NTSB Identification: ANC04LA050.
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Nonscheduled 14 CFR
Accident occurred Sunday, May 02, 2004 in Nanwalek, AK
Probable Cause Approval Date: 03/30/2005
Aircraft: Cessna U206F, registration: N35860
Injuries: 5 Uninjured.

NTSB investigators may not have traveled in support of this investigation and used data provided by various sources to prepare this aircraft accident report.

The commercial certificated pilot was departing a remote gravel runway, located adjacent to a rocky beach, on an on-demand air taxi flight. The airplane was equipped with a short takeoff and landing (STOL) modification. The STOL installation droops the ailerons about 16 degrees as the flaps are extended. The pilot said he lowered the airplane flaps to 20 degrees and applied full power for a short field takeoff with the control yoke aft. As the airplane gained speed, the pilot said the nose of the airplane rotated to about 10 degrees above the horizon, and the main landing gear tires lifted off the runway surface. About 3 feet above the runway, the airplane suddenly rolled to the left. The pilot applied right aileron and right rudder to stop the roll, without affect. The left wingtip collided with small rocks along the beach about 800 feet from the beginning of the runway, and the airplane swerved about 30 degrees to the left. The airplane came to rest on a rocky beach, about 150 degrees to the left of the runway centerline. The pilot said the engine was producing power throughout the event. He did not report any aileron control problem. Postaccident photographs of the accident scene and the airplane revealed that the left wing was bent upward at the tip. The right wing was bent upward about midspan. A view of the aft side of the airplane revealed that the left wing flap was extended slightly. The right wing flap was extended about one-half of its range. The airplane was recovered by insurance and company personnel, and transported to the operator's facility. The wings, rudder, horizontal stabilizer, and the elevator were removed for transport. Postaccident examination of the wings by the NTSB investigator-in-charge revealed no observed mechanical malfunction of the internal flap and aileron control mechanism within each wing. Since the wings were removed for recovery, the rigging of the aileron and flap cables could not be established. The right front seat passenger was recording the flight on a hand-held video recorder. Review of a copy of the video tape revealed that the airplane was taxied at a fast pace toward the departure end of the runway. The airpane made a rolling "U" turn, did not slow or stop, and the pilot applied full power. As the airplane lifed off, it almost immeditely rolled to the left and collided with the ground. The video does not record any sound of a stall warning horn, or a view of the flap handle position. The elapsed time from application of full power for takeoff, until the left wing collided with the ground, was about 17 seconds. Following the accident, additional video from the passenger's camera recorded the position of the airplane at the point of rest. The video showed that the left flap appeared to be slightly extended. The right flap appeared extended about one-half of its normal travel.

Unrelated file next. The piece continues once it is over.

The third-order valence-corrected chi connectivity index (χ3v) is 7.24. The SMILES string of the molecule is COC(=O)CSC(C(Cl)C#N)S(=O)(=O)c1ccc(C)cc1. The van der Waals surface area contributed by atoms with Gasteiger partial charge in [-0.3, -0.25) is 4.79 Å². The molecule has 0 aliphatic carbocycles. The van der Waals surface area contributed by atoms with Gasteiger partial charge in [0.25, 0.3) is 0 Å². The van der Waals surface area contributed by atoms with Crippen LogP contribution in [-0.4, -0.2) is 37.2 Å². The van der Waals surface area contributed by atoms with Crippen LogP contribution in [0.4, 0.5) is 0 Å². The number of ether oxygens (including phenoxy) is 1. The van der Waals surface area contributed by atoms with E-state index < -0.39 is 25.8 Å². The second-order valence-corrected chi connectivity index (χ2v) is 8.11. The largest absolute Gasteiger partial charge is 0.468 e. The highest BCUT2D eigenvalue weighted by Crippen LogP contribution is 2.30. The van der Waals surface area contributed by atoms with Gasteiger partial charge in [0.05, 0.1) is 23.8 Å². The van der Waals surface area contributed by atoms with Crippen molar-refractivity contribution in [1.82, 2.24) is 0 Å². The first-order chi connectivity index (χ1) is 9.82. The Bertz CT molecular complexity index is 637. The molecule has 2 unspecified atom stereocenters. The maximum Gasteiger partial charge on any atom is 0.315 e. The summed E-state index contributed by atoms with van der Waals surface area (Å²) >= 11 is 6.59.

The National Transportation Safety Board determines the probable cause(s) of this accident to be:

A loss of directional control for an undetermined reason during takeoff-initial climb, which resulted in the left wing colliding with the ground.

Full narrative available

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